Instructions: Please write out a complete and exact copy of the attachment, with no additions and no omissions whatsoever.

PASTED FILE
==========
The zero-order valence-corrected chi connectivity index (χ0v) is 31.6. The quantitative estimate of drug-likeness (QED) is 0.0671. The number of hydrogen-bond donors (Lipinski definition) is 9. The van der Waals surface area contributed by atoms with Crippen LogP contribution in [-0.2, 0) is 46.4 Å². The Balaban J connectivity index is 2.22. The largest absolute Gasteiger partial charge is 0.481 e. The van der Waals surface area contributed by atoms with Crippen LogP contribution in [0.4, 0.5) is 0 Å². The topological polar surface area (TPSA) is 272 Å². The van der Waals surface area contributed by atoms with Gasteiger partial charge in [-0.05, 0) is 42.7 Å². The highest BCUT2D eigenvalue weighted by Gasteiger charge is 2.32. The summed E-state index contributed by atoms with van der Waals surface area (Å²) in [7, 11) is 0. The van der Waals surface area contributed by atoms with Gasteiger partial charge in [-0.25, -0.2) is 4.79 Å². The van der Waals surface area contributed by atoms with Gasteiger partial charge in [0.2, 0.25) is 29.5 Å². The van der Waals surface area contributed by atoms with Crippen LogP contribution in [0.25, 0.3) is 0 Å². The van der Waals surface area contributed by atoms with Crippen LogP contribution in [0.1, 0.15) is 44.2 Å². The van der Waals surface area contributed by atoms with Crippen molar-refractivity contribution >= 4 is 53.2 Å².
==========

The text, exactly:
The zero-order valence-corrected chi connectivity index (χ0v) is 31.6. The quantitative estimate of drug-likeness (QED) is 0.0671. The number of hydrogen-bond donors (Lipinski definition) is 9. The van der Waals surface area contributed by atoms with Crippen LogP contribution in [-0.2, 0) is 46.4 Å². The Balaban J connectivity index is 2.22. The largest absolute Gasteiger partial charge is 0.481 e. The van der Waals surface area contributed by atoms with Crippen LogP contribution in [0.4, 0.5) is 0 Å². The topological polar surface area (TPSA) is 272 Å². The van der Waals surface area contributed by atoms with Gasteiger partial charge in [-0.05, 0) is 42.7 Å². The highest BCUT2D eigenvalue weighted by Gasteiger charge is 2.32. The summed E-state index contributed by atoms with van der Waals surface area (Å²) in [7, 11) is 0. The van der Waals surface area contributed by atoms with Gasteiger partial charge in [-0.25, -0.2) is 4.79 Å². The van der Waals surface area contributed by atoms with Gasteiger partial charge in [0.2, 0.25) is 29.5 Å². The van der Waals surface area contributed by atoms with Crippen LogP contribution in [0.25, 0.3) is 0 Å². The van der Waals surface area contributed by atoms with Crippen LogP contribution in [0.1, 0.15) is 44.2 Å². The van der Waals surface area contributed by atoms with Crippen molar-refractivity contribution >= 4 is 53.2 Å².